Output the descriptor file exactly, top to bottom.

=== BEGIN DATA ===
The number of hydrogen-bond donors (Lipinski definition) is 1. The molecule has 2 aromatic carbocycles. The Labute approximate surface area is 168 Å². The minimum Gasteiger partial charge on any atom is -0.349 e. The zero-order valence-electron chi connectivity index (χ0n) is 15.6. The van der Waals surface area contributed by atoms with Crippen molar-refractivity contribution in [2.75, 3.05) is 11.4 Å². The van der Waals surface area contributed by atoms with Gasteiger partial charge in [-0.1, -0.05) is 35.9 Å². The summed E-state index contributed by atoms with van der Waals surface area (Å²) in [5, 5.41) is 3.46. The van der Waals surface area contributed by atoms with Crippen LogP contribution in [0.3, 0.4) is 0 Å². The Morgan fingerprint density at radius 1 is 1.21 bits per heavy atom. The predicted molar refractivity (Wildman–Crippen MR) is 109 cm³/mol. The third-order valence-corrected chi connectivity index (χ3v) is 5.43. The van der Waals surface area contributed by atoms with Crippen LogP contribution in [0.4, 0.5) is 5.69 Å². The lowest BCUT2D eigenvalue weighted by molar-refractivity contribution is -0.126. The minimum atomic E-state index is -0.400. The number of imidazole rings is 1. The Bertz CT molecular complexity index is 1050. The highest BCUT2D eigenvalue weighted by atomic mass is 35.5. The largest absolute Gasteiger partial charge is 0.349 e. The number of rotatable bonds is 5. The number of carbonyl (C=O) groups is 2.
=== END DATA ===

The number of hydrogen-bond donors (Lipinski definition) is 1. The molecule has 2 aromatic carbocycles. The Labute approximate surface area is 168 Å². The minimum Gasteiger partial charge on any atom is -0.349 e. The zero-order valence-electron chi connectivity index (χ0n) is 15.6. The van der Waals surface area contributed by atoms with Crippen molar-refractivity contribution in [2.75, 3.05) is 11.4 Å². The van der Waals surface area contributed by atoms with Gasteiger partial charge in [-0.1, -0.05) is 35.9 Å². The summed E-state index contributed by atoms with van der Waals surface area (Å²) in [5, 5.41) is 3.46. The van der Waals surface area contributed by atoms with Crippen LogP contribution in [0.3, 0.4) is 0 Å². The Morgan fingerprint density at radius 1 is 1.21 bits per heavy atom. The predicted molar refractivity (Wildman–Crippen MR) is 109 cm³/mol. The third-order valence-corrected chi connectivity index (χ3v) is 5.43. The van der Waals surface area contributed by atoms with Crippen LogP contribution in [0.4, 0.5) is 5.69 Å². The lowest BCUT2D eigenvalue weighted by molar-refractivity contribution is -0.126. The minimum atomic E-state index is -0.400. The number of imidazole rings is 1. The Bertz CT molecular complexity index is 1050. The highest BCUT2D eigenvalue weighted by atomic mass is 35.5. The largest absolute Gasteiger partial charge is 0.349 e. The number of rotatable bonds is 5. The number of carbonyl (C=O) groups is 2.